After a good breakfast which was a choice of continental and Middle Eastern food we got on the bus with Mehmood our guide explaining that our first stop is what any person who has heard of the Great Pyramids of Giza would look forward to visit with much anticipation, which summed up the feelings of our tour group. The Pyramids were very close to Le Meridien and we were among what seemed like hundreds of tourists  flocking to see one of the great ancient wonders of the world. We started with the biggest one which is called Khufu or Cheops (as the Greeks called it) and if one were to recall some of the dates of it being built 2600 years before the birth of Christ. This was during the Old Kingdom which Mehmood explained was when the 3 pyramids were built, Khufu, Khafre and Menkaure, the biggest one being Khufu. The dimensions of the stones and weight are all a matter of record, but what was apparent was that there was no visiting allowed to the inner chambers where the mummified remains, if any were kept. We were told that it was “under construction”. We walked around, taking photographs of the Pyramids and then were bussed to where the famous Sphinx is situated, at a distance the 3 pyramids were varying in their sizes, but a sight that would leave an impression on even a casual onlooker. The level of human effort and engineering that went into building these monuments and every angle we looked at these works of magnificence, knowing that each of these stones were hand crafted and hauled all the way to meticulously involving sophisticated design to what we see 5000 years later is as awesome a human feat of engineering as any I had seen.

We then proceeded to the the Museum of Antiquities, I had read about the museum, and again, the historical significance of seeing artifacts from upwards of 4000 years ago was a much awaited experience. The tickets had been purchased on our behalf earlier by Mehmood the guide. We were provided with headphones since there were crowds of tourists who had several guides it would facilitate one’s own guide to being heard. The museum is a big one and followed a chronological layout with Old Kingdom artifacts and then the Middle Kingdom with some of Egypt’s modern day history being displayed. There were several Pharoah mummies, some of them better kept than others. There was a whole section on the Upper Nile and followed it down till the lowermost part of the Nile in Egypt, and the various events that took place. On display is that  Egypt is replete with history and some of it comes to fore with a visit to this museum. It also proved that some reading up would help in being able to disseminate all that one can see, but it still makes an impression on all visitors. We spent upwards of two hours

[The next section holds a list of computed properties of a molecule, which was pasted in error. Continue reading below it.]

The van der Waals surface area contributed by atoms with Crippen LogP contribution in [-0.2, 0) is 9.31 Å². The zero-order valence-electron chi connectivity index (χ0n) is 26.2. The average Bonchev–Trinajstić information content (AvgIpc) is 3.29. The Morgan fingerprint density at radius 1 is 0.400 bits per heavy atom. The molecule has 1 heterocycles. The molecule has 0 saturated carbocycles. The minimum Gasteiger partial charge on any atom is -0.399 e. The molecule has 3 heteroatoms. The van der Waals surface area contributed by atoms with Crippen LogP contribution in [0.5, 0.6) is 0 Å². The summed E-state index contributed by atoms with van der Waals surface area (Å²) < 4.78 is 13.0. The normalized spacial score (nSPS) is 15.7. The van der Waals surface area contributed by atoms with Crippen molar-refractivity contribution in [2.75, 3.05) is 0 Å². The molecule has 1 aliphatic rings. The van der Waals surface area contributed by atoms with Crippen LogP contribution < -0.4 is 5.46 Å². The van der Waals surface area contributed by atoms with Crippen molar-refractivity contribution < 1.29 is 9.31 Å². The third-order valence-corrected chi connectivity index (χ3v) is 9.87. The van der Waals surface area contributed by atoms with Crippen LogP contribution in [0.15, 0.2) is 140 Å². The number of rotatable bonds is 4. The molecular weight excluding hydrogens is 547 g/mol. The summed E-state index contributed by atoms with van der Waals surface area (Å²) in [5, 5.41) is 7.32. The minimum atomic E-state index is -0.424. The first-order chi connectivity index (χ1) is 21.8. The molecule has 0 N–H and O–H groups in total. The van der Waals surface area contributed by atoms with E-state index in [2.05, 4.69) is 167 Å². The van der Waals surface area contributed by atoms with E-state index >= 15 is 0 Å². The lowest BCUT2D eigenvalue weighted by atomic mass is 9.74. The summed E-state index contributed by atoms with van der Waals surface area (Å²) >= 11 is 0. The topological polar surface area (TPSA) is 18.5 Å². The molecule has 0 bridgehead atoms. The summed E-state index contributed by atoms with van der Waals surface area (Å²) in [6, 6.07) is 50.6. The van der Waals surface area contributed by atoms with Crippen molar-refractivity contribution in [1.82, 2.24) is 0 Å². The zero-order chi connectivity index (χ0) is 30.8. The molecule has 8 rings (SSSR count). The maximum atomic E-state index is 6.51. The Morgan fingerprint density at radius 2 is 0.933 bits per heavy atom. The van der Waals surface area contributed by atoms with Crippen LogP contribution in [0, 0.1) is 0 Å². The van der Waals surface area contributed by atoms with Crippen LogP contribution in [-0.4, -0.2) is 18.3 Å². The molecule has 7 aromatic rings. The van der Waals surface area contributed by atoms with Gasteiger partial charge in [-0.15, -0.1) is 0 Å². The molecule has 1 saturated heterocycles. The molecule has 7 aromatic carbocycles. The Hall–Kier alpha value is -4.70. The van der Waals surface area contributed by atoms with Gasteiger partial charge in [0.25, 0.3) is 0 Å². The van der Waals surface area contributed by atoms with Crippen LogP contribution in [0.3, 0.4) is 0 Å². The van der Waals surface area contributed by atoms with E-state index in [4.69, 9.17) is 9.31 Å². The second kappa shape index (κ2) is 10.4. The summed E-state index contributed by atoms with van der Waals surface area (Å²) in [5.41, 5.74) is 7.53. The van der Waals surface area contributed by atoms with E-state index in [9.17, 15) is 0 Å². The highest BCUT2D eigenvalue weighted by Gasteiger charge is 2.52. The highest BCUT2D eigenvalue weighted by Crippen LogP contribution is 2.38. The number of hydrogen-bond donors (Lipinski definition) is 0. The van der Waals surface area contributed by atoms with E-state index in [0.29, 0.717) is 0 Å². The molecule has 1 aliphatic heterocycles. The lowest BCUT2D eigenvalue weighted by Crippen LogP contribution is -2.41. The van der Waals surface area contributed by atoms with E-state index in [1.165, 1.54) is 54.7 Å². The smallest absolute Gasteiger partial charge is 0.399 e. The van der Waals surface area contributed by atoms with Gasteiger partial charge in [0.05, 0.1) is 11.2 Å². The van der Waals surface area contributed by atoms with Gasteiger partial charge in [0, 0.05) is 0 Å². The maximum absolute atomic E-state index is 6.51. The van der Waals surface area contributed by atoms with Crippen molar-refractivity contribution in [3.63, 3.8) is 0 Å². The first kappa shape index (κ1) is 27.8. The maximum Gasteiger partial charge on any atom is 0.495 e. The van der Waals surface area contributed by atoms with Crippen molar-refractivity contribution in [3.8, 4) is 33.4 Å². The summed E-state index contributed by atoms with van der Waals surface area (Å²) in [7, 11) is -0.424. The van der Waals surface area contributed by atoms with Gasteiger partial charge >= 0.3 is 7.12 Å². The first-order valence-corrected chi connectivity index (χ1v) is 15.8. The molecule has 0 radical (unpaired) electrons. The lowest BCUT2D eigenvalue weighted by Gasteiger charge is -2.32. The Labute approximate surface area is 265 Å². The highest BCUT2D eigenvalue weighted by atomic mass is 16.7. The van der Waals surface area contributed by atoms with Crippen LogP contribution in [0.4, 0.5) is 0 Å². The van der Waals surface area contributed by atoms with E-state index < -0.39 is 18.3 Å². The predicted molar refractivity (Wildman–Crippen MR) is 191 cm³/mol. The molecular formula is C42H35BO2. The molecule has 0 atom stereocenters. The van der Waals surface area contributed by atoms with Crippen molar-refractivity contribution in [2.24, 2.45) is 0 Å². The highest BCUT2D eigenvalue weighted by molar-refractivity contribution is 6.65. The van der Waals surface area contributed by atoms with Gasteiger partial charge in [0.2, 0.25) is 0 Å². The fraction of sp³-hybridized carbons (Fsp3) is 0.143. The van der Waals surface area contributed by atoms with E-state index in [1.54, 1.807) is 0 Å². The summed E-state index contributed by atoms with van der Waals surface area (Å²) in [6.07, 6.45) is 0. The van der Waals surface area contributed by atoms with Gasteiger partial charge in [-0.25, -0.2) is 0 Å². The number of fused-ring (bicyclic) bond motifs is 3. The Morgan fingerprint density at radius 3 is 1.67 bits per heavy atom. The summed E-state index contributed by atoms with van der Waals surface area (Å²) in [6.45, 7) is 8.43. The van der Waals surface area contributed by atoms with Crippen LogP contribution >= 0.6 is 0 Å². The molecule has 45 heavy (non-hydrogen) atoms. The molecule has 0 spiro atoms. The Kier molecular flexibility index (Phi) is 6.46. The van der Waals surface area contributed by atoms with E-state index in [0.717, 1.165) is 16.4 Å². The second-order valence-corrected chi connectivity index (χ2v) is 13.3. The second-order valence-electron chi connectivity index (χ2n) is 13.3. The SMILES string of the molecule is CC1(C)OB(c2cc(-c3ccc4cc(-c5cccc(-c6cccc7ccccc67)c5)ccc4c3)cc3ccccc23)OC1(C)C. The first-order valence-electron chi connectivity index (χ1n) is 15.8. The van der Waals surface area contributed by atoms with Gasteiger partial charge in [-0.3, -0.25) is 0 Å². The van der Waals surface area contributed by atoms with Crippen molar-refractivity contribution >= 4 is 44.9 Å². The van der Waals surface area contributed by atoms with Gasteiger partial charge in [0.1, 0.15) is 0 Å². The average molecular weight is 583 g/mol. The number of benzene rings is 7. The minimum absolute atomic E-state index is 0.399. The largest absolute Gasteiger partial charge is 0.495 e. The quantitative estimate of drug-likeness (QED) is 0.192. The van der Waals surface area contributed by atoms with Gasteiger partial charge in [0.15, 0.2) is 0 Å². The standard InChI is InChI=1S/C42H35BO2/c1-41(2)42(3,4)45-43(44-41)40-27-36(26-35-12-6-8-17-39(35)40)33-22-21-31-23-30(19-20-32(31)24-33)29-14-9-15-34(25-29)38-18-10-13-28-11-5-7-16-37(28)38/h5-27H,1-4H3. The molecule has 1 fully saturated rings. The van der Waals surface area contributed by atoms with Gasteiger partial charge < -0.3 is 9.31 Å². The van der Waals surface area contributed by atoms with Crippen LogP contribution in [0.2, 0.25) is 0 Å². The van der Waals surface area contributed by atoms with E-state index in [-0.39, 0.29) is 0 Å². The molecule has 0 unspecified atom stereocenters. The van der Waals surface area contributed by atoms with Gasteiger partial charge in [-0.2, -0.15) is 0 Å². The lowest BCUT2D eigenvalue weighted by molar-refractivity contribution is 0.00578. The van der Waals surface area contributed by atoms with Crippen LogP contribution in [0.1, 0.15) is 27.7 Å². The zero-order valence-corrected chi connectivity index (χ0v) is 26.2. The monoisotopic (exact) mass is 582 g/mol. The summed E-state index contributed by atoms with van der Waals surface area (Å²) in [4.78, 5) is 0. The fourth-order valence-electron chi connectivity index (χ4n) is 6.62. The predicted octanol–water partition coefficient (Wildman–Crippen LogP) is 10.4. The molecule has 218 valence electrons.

Our next stop was a perfume shop, Golden Eagle in Giza, where single flower oil and scents were being sold preceded by some sales talk of its curative powers. The salesman was good and he showed us a bevy of beautifully bottled perfumes and oils, with Aladdin’s lamp type of burners that would ignite the perfumes allowing its fragrance to spread. Hence we heard names such as Orange Blossom, Jasmine, Arabian Nights, Jujube oil etc which caught our fancy and it paid off for the establishment.

Several of our group, including Shyni bought the products, with the feeling that if it is vouched for by Royal Omania, it must be genuine. However, despite the sales talk and supposedly the follow up, to this day we have not been able to get a response from this outfit for the questions we have about their products.

The Nile “cruise” was in the cards for the evening experience, not everyone had signed up for it, maybe due to being tired or the fact that it was an extra $25. At 6pm we got on the bus to the ferry launch, a big boat which had 3 levels. It seemed like it would accommodate at least 300 people. The fact that it had gotten dark made for a poor visual experience as far as seeing the outside, there were lights and then the dark waters. The ferry took off and we realized that what the whole “cruise” tantamount to was dinner and some dancing. The belly dancer, was not noteworthy especially for Shyni & myself since we had seen very good dervish dancing when we had visited Istanbul a few years ago. The belly dancing was followed by a Tanoura dancer who was quite good and invited some of our group to join him. While this was going on we had dinner buffet style, the food was quite good and they even sold some Egyptian beer a pale lager, Sakara. The boat ride was for 2 hours and at least for 1 out of the 2 hours the boat was stationary, which made calling it a Nile cruise, a joke! From there at about 8pm we were back in Le Meridien for the second night in Cairo, with instructions to keep our luggage out by 7am in the morning so that it could be loaded into the bus. This was our last night in Egypt.

From a distance the Pyramids of Giza .

Jose, a tour member in front of the Sphinx of Giza

Museum of the Antiquities, Cairo

One of the magnificent Pharaohs clad in gold.

A few of the group in the front of the Le Meridien in Cairo.

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